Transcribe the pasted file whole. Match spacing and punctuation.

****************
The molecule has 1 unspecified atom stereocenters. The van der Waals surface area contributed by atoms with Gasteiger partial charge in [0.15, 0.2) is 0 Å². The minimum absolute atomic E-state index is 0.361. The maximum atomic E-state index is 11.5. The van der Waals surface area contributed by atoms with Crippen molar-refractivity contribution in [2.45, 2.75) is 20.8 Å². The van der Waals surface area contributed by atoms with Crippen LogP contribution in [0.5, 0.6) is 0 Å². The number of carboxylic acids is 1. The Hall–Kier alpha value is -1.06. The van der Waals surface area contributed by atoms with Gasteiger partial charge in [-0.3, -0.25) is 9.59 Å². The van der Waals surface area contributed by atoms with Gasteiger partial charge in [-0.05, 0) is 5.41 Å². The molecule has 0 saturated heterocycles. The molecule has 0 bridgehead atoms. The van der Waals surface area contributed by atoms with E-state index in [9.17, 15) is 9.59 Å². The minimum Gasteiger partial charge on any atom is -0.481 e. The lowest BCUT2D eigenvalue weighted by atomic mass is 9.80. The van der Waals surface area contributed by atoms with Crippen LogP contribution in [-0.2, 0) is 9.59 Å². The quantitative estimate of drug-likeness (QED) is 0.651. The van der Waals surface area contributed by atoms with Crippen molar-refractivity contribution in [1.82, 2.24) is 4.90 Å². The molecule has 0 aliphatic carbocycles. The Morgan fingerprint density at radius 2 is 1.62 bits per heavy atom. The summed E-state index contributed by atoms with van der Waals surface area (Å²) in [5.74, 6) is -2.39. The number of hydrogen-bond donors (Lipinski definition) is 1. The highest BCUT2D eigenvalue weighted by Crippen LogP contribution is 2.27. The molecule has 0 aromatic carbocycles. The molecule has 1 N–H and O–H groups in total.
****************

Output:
The molecule has 1 unspecified atom stereocenters. The van der Waals surface area contributed by atoms with Gasteiger partial charge in [0.15, 0.2) is 0 Å². The minimum absolute atomic E-state index is 0.361. The maximum atomic E-state index is 11.5. The van der Waals surface area contributed by atoms with Crippen molar-refractivity contribution in [2.45, 2.75) is 20.8 Å². The van der Waals surface area contributed by atoms with Crippen LogP contribution in [0.5, 0.6) is 0 Å². The number of carboxylic acids is 1. The Hall–Kier alpha value is -1.06. The van der Waals surface area contributed by atoms with Gasteiger partial charge in [-0.3, -0.25) is 9.59 Å². The van der Waals surface area contributed by atoms with Gasteiger partial charge in [-0.05, 0) is 5.41 Å². The molecule has 0 saturated heterocycles. The molecule has 0 bridgehead atoms. The van der Waals surface area contributed by atoms with E-state index in [9.17, 15) is 9.59 Å². The minimum Gasteiger partial charge on any atom is -0.481 e. The lowest BCUT2D eigenvalue weighted by atomic mass is 9.80. The van der Waals surface area contributed by atoms with Crippen LogP contribution in [-0.2, 0) is 9.59 Å². The quantitative estimate of drug-likeness (QED) is 0.651. The van der Waals surface area contributed by atoms with Crippen molar-refractivity contribution in [1.82, 2.24) is 4.90 Å². The molecule has 0 aliphatic carbocycles. The Morgan fingerprint density at radius 2 is 1.62 bits per heavy atom. The summed E-state index contributed by atoms with van der Waals surface area (Å²) in [5.74, 6) is -2.39. The number of hydrogen-bond donors (Lipinski definition) is 1. The highest BCUT2D eigenvalue weighted by Crippen LogP contribution is 2.27. The molecule has 0 aromatic carbocycles. The molecule has 1 N–H and O–H groups in total.